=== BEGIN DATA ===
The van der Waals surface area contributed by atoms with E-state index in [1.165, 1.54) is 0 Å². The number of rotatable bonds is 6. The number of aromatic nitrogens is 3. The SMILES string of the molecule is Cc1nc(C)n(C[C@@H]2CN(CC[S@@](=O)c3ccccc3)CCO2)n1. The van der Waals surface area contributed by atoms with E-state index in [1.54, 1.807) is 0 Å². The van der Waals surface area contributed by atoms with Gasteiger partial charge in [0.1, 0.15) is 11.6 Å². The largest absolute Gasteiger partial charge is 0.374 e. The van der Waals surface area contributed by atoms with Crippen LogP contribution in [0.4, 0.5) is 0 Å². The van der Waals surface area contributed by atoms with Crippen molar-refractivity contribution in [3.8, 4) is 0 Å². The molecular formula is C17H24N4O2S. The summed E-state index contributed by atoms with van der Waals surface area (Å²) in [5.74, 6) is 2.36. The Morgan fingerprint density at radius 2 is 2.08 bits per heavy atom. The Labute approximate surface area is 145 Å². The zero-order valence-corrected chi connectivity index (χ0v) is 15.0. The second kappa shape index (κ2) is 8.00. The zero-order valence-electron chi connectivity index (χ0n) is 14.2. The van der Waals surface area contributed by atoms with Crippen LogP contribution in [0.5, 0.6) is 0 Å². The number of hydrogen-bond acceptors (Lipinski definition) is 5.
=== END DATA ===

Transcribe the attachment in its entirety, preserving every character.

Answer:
The van der Waals surface area contributed by atoms with E-state index in [1.165, 1.54) is 0 Å². The number of rotatable bonds is 6. The number of aromatic nitrogens is 3. The SMILES string of the molecule is Cc1nc(C)n(C[C@@H]2CN(CC[S@@](=O)c3ccccc3)CCO2)n1. The van der Waals surface area contributed by atoms with E-state index in [1.54, 1.807) is 0 Å². The van der Waals surface area contributed by atoms with Gasteiger partial charge in [0.1, 0.15) is 11.6 Å². The largest absolute Gasteiger partial charge is 0.374 e. The van der Waals surface area contributed by atoms with Crippen LogP contribution in [0.4, 0.5) is 0 Å². The van der Waals surface area contributed by atoms with Crippen molar-refractivity contribution in [3.8, 4) is 0 Å². The molecular formula is C17H24N4O2S. The summed E-state index contributed by atoms with van der Waals surface area (Å²) in [5.74, 6) is 2.36. The Morgan fingerprint density at radius 2 is 2.08 bits per heavy atom. The Labute approximate surface area is 145 Å². The zero-order valence-corrected chi connectivity index (χ0v) is 15.0. The second kappa shape index (κ2) is 8.00. The zero-order valence-electron chi connectivity index (χ0n) is 14.2. The van der Waals surface area contributed by atoms with Crippen LogP contribution in [0.5, 0.6) is 0 Å². The number of hydrogen-bond acceptors (Lipinski definition) is 5.